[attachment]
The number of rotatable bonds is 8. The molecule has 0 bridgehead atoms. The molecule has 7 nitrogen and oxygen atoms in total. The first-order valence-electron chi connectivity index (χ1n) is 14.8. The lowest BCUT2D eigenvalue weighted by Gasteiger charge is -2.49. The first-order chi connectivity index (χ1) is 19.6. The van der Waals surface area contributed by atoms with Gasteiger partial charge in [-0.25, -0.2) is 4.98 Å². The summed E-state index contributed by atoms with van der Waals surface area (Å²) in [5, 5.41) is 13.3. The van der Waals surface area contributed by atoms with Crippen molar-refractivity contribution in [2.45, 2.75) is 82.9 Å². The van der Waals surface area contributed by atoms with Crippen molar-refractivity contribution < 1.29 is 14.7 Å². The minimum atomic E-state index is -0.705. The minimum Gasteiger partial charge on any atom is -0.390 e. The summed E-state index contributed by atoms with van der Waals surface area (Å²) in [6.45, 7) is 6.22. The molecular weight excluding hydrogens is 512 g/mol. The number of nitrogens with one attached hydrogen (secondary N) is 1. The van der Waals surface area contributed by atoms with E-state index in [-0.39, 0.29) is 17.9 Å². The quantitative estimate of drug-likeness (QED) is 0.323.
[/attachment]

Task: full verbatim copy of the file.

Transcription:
The number of rotatable bonds is 8. The molecule has 0 bridgehead atoms. The molecule has 7 nitrogen and oxygen atoms in total. The first-order valence-electron chi connectivity index (χ1n) is 14.8. The lowest BCUT2D eigenvalue weighted by Gasteiger charge is -2.49. The first-order chi connectivity index (χ1) is 19.6. The van der Waals surface area contributed by atoms with Gasteiger partial charge in [-0.25, -0.2) is 4.98 Å². The summed E-state index contributed by atoms with van der Waals surface area (Å²) in [5, 5.41) is 13.3. The van der Waals surface area contributed by atoms with Crippen molar-refractivity contribution in [2.45, 2.75) is 82.9 Å². The van der Waals surface area contributed by atoms with Crippen molar-refractivity contribution < 1.29 is 14.7 Å². The minimum atomic E-state index is -0.705. The minimum Gasteiger partial charge on any atom is -0.390 e. The summed E-state index contributed by atoms with van der Waals surface area (Å²) in [6.45, 7) is 6.22. The molecular weight excluding hydrogens is 512 g/mol. The number of nitrogens with one attached hydrogen (secondary N) is 1. The van der Waals surface area contributed by atoms with E-state index in [-0.39, 0.29) is 17.9 Å². The quantitative estimate of drug-likeness (QED) is 0.323.